for disorder nosology, 296–297
higher-order, 297–298, 298f
model with two correlated factors, 292–296
multitrait–multimethod matrices, 298–300
to study etiology of psychopathology, 300
testlet response model, 360
conflicts of interest, 405–406
confounder, 264. See also mediators; moderators
conjugated gradient algorithm, 177
consciousness, 9
consents, to participate, 401–404
Consolidated Framework for Implementation Research (CFIR), 65, 69
CONSORT, 52
flow diagram, 53f
construct validity, 104, 109, 111, 151, 288, 298, 427
consumer. See also clients; participants
characteristics, 66
satisfaction, defined, 144
content, of assessment in experimental psychopathology, 16
content validity, 150, 151
context, of observational coding, 125
context-specific relationship, investigation of, 196
context-triggered sampling, 197
continuing education workshops, 67
continuous × categorical variable interactions, 240–241, 240f
continuous × continuous variable interactions, 238–240
buffering interaction, 238f
continuous moderator variables, 273, 274, 329
contrast, of neuroimages, 171
contrast coding, 234, 241
control conditions
duration of, 42
selection in RCTs, 41–43
types in treatment outcome research, 41t
controlled trials. See randomized controlled trials
convergent validity, 134, 151, 157, 299
analysis, 109
coping theory, 266
correlated method factors, 299, 299f
“correlated simple structure” model, 358–359
correlated uniqueness model, 299
correlational analyses, 227
in therapy process research, 154
correlation coefficients, 223
intraclass, 150, 155
Pearson, 150
cortisol response, in preschoolers at risk for conduct problems, 138
counts, of behavior, 250–251
couples
relationship problems, observational coding for, 122, 123
couples therapy vs. individual therapy, for alcohol use disorder, 264
covariance model, missing data in, 386–391
covariates, 264, 265. See also mediators; moderators
covert behaviors, 145, 151
criterion problem, 418
criterion-referenced inference approach, in experimental psychopathology, 16
critical effect size, 216–217, 218, 222–223, 222f, 224, 225. See also effect sizes
Cronbach alpha coefficients, 147, 150
cross-cultural competencies in therapy, 418–419
cross-cultural issues in clinical research, 413–414
analogue and simulation studies, 416–417
archival and secondary data research, 419
clinical case studies, 415–416
confounds and intersectionality, 429
culture-specific approaches to treatment research, 419–423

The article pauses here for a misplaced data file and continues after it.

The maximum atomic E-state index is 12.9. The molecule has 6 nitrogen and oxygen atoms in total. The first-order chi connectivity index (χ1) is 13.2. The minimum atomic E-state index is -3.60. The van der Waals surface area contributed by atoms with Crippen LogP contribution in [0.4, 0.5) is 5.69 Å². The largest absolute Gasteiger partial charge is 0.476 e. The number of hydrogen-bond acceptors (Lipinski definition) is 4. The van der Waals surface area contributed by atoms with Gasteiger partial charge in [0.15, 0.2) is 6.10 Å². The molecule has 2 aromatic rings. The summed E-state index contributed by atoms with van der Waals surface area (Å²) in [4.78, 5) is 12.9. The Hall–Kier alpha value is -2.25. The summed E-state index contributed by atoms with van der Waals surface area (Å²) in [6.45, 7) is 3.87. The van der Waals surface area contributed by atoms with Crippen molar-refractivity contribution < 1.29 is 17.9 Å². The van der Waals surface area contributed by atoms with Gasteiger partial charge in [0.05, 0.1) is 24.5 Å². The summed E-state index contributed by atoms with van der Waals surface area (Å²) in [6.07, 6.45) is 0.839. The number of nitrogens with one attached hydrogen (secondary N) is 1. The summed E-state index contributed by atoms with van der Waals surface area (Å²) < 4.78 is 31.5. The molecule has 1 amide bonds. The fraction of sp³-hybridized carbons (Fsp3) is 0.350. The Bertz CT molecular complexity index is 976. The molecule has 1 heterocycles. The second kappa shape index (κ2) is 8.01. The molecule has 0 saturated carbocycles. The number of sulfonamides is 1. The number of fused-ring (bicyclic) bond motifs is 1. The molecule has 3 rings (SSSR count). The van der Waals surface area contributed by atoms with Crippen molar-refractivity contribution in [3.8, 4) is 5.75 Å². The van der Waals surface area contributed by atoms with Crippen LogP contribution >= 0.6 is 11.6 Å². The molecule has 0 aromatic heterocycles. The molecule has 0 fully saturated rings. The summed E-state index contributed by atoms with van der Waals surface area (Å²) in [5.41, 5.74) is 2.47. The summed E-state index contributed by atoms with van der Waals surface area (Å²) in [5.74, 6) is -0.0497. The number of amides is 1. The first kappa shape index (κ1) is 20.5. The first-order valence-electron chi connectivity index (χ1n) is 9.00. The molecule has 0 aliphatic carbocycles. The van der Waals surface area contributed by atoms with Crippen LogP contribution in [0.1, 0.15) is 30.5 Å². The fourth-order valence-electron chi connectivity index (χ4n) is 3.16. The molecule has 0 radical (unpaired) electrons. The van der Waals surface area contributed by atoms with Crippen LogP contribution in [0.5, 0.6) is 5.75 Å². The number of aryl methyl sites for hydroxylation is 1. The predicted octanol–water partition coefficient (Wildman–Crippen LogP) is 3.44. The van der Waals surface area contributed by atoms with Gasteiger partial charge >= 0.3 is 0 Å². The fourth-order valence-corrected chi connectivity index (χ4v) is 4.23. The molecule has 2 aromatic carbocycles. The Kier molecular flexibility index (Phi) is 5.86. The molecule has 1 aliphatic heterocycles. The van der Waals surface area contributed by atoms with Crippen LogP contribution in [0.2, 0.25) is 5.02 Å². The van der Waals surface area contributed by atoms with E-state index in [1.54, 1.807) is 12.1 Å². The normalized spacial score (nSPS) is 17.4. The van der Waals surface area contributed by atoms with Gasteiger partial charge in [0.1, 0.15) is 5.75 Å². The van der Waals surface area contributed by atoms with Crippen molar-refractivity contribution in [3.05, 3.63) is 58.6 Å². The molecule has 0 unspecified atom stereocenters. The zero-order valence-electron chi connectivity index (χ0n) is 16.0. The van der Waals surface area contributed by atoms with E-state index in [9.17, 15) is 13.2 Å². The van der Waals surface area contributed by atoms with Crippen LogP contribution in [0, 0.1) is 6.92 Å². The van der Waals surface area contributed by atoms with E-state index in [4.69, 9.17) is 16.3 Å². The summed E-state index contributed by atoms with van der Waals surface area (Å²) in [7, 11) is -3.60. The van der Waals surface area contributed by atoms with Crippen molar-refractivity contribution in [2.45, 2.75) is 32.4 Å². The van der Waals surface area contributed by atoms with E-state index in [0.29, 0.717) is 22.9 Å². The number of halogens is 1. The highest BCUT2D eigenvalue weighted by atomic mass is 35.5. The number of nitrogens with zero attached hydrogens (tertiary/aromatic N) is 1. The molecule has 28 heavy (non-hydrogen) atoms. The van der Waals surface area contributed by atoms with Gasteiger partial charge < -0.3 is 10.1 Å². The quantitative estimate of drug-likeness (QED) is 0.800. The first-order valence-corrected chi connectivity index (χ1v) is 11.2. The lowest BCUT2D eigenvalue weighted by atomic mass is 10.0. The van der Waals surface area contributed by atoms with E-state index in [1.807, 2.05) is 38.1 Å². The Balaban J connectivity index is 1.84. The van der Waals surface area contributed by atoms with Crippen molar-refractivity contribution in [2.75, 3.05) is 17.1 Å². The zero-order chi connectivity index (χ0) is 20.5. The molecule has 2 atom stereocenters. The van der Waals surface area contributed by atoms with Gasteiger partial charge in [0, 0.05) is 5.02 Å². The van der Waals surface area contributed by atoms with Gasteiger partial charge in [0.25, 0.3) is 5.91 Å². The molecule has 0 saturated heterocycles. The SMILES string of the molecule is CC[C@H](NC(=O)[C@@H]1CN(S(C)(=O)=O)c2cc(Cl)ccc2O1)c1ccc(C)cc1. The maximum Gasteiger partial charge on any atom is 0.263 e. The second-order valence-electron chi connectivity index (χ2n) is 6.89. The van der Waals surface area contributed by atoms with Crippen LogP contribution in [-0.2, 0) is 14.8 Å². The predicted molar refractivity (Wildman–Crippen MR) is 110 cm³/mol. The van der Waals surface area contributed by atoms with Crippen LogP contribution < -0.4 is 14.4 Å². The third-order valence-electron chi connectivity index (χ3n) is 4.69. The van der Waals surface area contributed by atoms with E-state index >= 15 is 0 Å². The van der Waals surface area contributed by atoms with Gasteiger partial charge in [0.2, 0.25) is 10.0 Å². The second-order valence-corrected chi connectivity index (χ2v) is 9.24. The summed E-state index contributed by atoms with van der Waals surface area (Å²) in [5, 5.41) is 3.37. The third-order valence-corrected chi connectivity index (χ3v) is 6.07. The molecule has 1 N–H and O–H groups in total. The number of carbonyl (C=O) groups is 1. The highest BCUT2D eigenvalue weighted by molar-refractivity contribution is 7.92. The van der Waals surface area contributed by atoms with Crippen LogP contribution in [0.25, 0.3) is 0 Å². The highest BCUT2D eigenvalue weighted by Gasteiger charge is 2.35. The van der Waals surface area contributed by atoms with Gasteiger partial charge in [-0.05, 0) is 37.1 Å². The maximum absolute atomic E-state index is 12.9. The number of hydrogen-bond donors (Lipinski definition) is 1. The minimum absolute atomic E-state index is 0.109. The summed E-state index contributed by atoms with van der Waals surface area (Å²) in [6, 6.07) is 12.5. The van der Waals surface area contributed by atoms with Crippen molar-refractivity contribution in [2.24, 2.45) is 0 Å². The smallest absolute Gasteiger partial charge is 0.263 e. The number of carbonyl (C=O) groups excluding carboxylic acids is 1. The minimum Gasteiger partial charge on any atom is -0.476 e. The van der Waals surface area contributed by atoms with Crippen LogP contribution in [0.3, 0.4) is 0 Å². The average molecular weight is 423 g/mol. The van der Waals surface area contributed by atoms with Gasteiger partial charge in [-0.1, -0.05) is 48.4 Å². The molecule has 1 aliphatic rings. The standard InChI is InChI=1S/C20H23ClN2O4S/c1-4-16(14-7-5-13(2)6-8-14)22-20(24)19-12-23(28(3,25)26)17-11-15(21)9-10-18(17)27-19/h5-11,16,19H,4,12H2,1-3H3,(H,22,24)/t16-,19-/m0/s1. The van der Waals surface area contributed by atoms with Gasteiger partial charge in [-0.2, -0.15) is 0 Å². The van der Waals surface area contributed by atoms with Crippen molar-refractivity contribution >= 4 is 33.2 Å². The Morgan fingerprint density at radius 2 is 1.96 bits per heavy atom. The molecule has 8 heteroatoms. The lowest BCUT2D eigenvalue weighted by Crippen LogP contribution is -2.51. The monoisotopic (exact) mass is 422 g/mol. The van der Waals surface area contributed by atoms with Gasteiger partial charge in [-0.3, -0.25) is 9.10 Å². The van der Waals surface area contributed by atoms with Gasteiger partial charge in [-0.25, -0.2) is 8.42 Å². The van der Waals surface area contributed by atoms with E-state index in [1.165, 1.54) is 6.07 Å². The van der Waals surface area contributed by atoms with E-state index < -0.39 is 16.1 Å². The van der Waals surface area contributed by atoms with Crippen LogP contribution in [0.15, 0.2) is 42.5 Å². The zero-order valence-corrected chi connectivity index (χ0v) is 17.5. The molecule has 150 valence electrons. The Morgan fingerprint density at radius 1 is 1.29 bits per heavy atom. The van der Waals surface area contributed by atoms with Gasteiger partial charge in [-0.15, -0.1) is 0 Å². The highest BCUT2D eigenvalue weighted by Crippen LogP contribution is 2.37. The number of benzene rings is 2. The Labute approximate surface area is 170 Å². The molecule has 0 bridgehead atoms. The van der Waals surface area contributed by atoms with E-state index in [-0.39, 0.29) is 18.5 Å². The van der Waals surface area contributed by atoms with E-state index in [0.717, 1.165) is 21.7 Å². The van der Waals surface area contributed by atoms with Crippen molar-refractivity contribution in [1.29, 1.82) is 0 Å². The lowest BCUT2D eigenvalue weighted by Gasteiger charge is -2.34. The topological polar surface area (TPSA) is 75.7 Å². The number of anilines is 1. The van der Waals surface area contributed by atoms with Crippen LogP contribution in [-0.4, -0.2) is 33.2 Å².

differential research infrastructure, 430–431
measurement equivalence, 424–427
meta-analysis, 423
race and ethnicity as demographic vs. psychological variables, 427–428
randomized controlled trials, 417–419
sample selection, 423–424
cross-diagnostic treatments, comparison with single-disorder treatment protocols, 53
cross-sectional neuroimaging analysis, of adults with TS, 169, 169f
Cultural Accommodation model, 419–422
Cultural Adaptations of Therapies approach, 419–420, 422–423
Cultural Formulation model, 415–416
cultural identity, 415
cultural responsiveness hypothesis, 419
culture
approaches to, 414
culture assimilation approach, 420
culture-specific approaches to treatment research, 419–423
curvilinear models, 236–238, 236f
centering predictors with higher-order terms, 237–238, 237f
cyclotrons, 177
D
data analysis. See meta-analysis
experience sampling method, 203
neuroimaging, 183
in randomized controlled trials, 49–52
addressing missing data and attrition, 49–50
change mechanisms, evaluation of, 51–52
persuasiveness of therapeutic outcomes, assessment of, 50–51
in therapy process research, 153–155
correlational approaches, 154
data preparation, 153–154
descriptive approaches, 154
hierarchical approaches, 154–155
measuring outcomes, 155
data collection
within A-B-A-B design, 30
internet-based, 405
in therapy process research, 151–152
working with recordings, 151
working with therapists and clients, 151–152
and recordkeeping, ethical considerations in, 406
data preparation, in therapy process research, 153–154
data presentation. See also reporting of results
graphical display of experience sampling method data, 204
data-processing functions, documentation of. See also preprocessing, in neuroimaging
in neuroimaging, 183
data safety monitoring, ethical considerations in, 406
Data Safety Monitoring Boards, 401
data sharing, ethical considerations in, 409–410
data stability, in single-case experimental designs, 27, 28
data storage and disposal issues, 401
data torturing, 407
deblurring, 176, 177
deception paradigm, 396
decision, role in innovation, 67
deoxyhemoglobin, 178
Department of Defense